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Current Opinion in Clinical Nutrition & Metabolic Care:
doi: 10.1097/MCO.0000000000000019
AGEING: BIOLOGY AND NUTRITION: Edited by Tommy Cederholm and John E. Morley

Caloric restriction, caloric restriction mimetics, and healthy aging in Okinawa: controversies and clinical implications

Willcox, Bradley J.a,b; Willcox, Donald C.a,b,c

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Abstract

Purpose of review: To examine the role of two nutritional factors implicated in the healthy aging of the Okinawans: caloric restriction; and traditional foods with potential caloric restriction-mimetic properties.

Recent findings: Caloric restriction is a research priority for the US National Institute on Aging. However, little is known regarding health effects in humans. Some caloric restriction-related outcomes, such as cause-specific mortality and lifespan, are not practical for human clinical trials. Therefore, epidemiological data on older Okinawans, who experienced a caloric restriction-like diet for close to half their lives, are of special interest. The nutritional data support mild caloric restriction (10–15%) and high consumption of foods that may mimic the biological effects of caloric restriction, including sweet potatoes, marine-based carotenoid-rich foods, and turmeric. Phenotypic evidence is consistent with caloric restriction (including short stature, low body weight, and lean BMI), less age-related chronic disease (including cardiovascular diseases, cancer, and dementia), and longer lifespan (mean and maximum).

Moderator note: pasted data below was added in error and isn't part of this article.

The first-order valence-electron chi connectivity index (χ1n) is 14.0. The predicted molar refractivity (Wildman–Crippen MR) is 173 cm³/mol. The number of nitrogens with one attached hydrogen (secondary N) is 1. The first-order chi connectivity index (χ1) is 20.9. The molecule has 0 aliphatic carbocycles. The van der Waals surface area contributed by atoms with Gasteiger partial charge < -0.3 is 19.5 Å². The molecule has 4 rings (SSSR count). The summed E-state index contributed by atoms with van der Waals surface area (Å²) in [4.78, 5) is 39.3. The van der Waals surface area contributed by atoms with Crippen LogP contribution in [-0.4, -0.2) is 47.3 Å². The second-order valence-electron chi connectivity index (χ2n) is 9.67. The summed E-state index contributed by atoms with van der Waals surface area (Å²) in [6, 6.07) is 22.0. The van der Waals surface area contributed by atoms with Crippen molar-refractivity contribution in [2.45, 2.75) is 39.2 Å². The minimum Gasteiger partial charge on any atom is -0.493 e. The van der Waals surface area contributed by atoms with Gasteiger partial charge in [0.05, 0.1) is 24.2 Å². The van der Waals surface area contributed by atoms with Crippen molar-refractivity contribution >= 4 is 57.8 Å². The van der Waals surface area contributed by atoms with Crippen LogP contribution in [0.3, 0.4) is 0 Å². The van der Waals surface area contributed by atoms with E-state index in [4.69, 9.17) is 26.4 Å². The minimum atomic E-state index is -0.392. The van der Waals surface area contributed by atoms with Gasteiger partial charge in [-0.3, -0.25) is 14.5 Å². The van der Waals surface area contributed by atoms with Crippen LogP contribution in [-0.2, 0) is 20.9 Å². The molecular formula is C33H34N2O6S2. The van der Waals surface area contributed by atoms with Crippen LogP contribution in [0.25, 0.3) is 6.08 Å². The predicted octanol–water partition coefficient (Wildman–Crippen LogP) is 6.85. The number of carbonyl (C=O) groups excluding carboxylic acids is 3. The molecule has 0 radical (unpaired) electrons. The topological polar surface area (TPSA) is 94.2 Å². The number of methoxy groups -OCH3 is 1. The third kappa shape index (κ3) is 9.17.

Summary: Both caloric restriction and traditional Okinawan functional foods with caloric restriction-mimetic properties likely had roles in the extended healthspan and lifespan of the Okinawans. More research is needed on health consequences of caloric restriction and foods with caloric restriction-mimetic properties to identify possible nutritional interventions for healthy aging.

© 2014 Wolters Kluwer Health | Lippincott Williams & Wilkins

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